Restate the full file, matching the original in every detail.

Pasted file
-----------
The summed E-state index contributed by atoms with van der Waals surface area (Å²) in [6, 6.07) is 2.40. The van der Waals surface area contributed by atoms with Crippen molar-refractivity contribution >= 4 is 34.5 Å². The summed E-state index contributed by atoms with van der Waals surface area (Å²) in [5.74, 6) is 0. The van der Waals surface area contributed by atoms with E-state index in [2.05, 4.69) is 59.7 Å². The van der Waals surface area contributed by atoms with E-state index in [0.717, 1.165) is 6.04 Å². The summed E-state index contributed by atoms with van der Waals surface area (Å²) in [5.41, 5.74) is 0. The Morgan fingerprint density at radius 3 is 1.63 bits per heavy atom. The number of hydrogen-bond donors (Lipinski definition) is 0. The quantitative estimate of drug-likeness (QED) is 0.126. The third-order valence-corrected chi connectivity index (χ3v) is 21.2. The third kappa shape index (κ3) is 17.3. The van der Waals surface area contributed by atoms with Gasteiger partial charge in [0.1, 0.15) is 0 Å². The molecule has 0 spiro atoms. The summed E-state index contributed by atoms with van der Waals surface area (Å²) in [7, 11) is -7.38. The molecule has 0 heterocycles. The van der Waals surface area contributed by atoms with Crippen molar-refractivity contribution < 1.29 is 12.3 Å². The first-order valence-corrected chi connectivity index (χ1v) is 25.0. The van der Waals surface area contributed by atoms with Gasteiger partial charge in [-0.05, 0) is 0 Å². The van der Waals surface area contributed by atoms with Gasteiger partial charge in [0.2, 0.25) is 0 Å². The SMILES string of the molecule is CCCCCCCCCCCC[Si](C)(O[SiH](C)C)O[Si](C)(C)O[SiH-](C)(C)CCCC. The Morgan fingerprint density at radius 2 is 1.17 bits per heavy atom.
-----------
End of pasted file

The summed E-state index contributed by atoms with van der Waals surface area (Å²) in [6, 6.07) is 2.40. The van der Waals surface area contributed by atoms with Crippen molar-refractivity contribution >= 4 is 34.5 Å². The summed E-state index contributed by atoms with van der Waals surface area (Å²) in [5.74, 6) is 0. The van der Waals surface area contributed by atoms with E-state index in [2.05, 4.69) is 59.7 Å². The van der Waals surface area contributed by atoms with E-state index in [0.717, 1.165) is 6.04 Å². The summed E-state index contributed by atoms with van der Waals surface area (Å²) in [5.41, 5.74) is 0. The Morgan fingerprint density at radius 3 is 1.63 bits per heavy atom. The number of hydrogen-bond donors (Lipinski definition) is 0. The quantitative estimate of drug-likeness (QED) is 0.126. The third-order valence-corrected chi connectivity index (χ3v) is 21.2. The third kappa shape index (κ3) is 17.3. The van der Waals surface area contributed by atoms with Gasteiger partial charge in [0.1, 0.15) is 0 Å². The molecule has 0 spiro atoms. The summed E-state index contributed by atoms with van der Waals surface area (Å²) in [7, 11) is -7.38. The molecule has 0 heterocycles. The van der Waals surface area contributed by atoms with Crippen molar-refractivity contribution < 1.29 is 12.3 Å². The first-order valence-corrected chi connectivity index (χ1v) is 25.0. The van der Waals surface area contributed by atoms with Gasteiger partial charge in [-0.05, 0) is 0 Å². The van der Waals surface area contributed by atoms with Gasteiger partial charge in [0.2, 0.25) is 0 Å². The SMILES string of the molecule is CCCCCCCCCCCC[Si](C)(O[SiH](C)C)O[Si](C)(C)O[SiH-](C)(C)CCCC. The Morgan fingerprint density at radius 2 is 1.17 bits per heavy atom.